My Response to the CFPB’s “Junky” Regulatory Inquiry on Fees
In response to the Consumer Financial Protection Bureau’s (CFPB) “request for information” on what its Director Rohit Chopra has labeled as “junk fees” on financial services products, I recently filed comments with the CFPB stating my view of the junky nature of its regulatory crusade against these fees.
Pointing out that “’junk fees’ is a subjective and paternalistic term,” I urged the CFPB to “end its inquiry into ‘junk fees’ soon and take no further regulatory action regarding them.” I noted that the Dodd-Frank financial overhaul, as far reaching as it is, gives the CFPB no power to ban or restrict so-called junk fees. I stated that “although we have argued that the term ‘abusive’ is vague and its definition should be tightened, that term at least conveys a seriousness that is entirely missing when CFPB choose to utilize the word ‘junk’ to describe fees its leadership does not like.”
I pointed out that fees in the financial sector and other product markets serve many beneficial purposes, including that ensuring that only consumers who use a particular service are billed for its cost. “If those fees were to be banned, all consumers—including lower income-consumers—would likely be charged more to subsidize the cost of a particular service,” I wrote. “How would that lead to fair and equitable results?”
I added that fees “can also denote external costs, providing consumers needed information to seek appropriate public policy changes through their elected representatives.” Such is the case with a fee designed to cover a tax.
Above all, I noted the fees “convey price signals that increase transparency and give consumers important information in their decisions about products and services.” I quoted Stan Vueger, American Enterprise Institute economist and senior fellow, who told me in an interview that if regulators “blur the price signals” by banning or heavily restricting fees, consumers “won’t get to the optimal outcome.”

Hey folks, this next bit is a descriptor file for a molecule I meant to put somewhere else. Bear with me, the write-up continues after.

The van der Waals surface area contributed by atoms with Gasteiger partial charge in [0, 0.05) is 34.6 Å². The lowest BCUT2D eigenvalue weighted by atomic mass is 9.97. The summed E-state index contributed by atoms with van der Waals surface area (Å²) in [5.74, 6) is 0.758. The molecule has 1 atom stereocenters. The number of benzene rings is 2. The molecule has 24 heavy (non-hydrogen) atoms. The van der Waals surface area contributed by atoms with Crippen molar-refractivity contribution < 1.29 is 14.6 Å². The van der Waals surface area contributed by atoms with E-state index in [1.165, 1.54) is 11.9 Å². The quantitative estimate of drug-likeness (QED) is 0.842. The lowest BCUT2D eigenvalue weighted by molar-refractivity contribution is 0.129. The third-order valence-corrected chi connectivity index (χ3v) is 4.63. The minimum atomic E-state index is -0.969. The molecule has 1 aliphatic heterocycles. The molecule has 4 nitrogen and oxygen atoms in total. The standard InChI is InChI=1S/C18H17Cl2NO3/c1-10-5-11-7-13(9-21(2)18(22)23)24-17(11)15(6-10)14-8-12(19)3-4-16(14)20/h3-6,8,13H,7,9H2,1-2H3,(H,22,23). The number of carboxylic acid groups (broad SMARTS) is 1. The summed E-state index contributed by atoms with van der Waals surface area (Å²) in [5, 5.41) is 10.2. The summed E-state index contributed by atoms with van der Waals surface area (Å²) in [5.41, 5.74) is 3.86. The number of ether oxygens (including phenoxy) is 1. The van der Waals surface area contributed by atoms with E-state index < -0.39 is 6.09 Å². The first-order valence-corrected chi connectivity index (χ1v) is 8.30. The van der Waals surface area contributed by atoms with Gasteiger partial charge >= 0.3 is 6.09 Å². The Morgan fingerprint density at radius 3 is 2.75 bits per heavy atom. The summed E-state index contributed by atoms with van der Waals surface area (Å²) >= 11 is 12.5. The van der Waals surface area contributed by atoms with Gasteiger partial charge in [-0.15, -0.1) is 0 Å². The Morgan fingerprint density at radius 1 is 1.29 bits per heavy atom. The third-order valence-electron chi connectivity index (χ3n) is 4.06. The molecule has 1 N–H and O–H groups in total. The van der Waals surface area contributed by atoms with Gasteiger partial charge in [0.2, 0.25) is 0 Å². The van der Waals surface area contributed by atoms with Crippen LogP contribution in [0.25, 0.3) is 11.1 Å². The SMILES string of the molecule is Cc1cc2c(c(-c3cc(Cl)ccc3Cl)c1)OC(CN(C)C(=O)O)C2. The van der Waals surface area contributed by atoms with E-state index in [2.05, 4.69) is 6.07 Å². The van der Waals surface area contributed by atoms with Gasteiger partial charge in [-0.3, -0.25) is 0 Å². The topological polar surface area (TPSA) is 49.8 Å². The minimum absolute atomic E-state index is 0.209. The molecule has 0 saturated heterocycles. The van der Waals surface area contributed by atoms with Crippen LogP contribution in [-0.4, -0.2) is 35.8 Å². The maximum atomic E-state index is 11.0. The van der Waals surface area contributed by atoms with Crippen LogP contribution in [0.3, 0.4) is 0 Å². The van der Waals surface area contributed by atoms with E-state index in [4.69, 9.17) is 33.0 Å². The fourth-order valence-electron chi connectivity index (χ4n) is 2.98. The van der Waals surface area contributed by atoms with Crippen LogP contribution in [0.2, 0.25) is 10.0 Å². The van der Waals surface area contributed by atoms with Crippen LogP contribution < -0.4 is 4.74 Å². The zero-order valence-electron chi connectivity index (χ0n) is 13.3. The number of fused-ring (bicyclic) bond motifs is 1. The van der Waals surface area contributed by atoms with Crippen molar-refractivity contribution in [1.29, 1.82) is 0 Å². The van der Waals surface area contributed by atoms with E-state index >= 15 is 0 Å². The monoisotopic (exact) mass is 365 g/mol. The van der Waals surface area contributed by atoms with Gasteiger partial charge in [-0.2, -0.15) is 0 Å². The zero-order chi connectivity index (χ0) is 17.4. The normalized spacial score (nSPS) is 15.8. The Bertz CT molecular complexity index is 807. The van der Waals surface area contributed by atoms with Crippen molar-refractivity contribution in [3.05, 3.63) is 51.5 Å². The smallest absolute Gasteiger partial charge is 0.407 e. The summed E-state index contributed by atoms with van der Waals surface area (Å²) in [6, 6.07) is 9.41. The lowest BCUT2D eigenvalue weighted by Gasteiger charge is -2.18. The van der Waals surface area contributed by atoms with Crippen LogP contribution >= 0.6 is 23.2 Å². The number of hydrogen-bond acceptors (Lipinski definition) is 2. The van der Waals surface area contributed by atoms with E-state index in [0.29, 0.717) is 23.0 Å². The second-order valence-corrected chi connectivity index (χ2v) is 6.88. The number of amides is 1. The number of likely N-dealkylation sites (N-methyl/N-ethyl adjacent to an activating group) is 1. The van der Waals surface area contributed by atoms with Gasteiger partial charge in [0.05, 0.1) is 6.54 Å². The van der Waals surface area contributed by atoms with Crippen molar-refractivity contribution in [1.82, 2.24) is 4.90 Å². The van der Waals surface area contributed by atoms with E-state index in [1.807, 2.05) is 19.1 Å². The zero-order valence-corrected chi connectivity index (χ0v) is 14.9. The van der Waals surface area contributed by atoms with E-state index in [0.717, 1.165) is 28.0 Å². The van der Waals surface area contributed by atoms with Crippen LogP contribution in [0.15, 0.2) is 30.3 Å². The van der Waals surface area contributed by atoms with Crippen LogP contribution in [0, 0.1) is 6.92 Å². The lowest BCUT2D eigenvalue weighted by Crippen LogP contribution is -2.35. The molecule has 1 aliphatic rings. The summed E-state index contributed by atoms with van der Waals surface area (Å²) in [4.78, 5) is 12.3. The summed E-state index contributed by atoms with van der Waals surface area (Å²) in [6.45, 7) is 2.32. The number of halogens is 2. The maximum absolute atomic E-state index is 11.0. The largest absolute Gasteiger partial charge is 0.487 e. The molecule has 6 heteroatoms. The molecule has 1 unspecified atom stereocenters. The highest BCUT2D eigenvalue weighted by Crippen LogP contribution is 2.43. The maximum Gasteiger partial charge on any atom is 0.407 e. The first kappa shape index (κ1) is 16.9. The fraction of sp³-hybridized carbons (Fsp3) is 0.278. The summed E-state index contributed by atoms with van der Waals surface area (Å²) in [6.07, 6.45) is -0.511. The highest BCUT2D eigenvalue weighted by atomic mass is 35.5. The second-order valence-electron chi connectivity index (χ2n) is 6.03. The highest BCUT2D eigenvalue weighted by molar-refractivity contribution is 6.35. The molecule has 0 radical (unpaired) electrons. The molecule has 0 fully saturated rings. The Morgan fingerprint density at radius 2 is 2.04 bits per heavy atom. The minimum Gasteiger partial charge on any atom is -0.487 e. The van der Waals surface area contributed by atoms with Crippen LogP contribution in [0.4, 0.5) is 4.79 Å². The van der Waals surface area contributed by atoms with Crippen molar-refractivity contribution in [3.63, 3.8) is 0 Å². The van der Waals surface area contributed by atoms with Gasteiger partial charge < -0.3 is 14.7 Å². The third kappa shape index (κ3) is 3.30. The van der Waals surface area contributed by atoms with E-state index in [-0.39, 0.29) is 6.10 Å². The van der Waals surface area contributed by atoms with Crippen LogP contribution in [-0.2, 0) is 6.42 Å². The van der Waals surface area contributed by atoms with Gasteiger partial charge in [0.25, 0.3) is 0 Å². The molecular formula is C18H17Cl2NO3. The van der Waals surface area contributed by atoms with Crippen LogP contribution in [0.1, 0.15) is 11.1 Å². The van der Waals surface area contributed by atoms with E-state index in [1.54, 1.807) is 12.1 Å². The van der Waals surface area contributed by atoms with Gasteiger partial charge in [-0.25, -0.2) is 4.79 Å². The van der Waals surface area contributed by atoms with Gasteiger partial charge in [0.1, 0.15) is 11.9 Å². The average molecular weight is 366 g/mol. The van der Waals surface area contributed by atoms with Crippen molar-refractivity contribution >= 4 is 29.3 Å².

At the end of my comments, I included recent congressional testimony on overdraft fees from Todd Zywicki, professor of law at the Antonin Scalia Law School of George Mason University and a board member of CEI. Noting that Zywicki was also chair of the CFPB Taskforce on Federal Consumer Financial Law, which released comprehensive recommendations last year to improve consumer welfare, I called on the CFPB to read carefully his testimony on “the significant benefits that overdraft protection has provided to consumers and the competition in the financial market that gives consumers alternatives to fees.”
In my congressional testimony in July, I also noted financial technology (FinTech) innovations in the competitive financial services market greatly reduced, but didn’t eliminate, fees. “Innovators in every region of America—from the coasts to middle America, where I hail from originally—are creating financial products and services to serve every sector of American consumers and small-business entrepreneurs,” I concluded. “The government has a role in ensuring clear disclosure and swift punishment of fraud but should refrain from either heavy-handed regulation or the creation of state-owned financial services entities that could smother and crowd out this innovation.”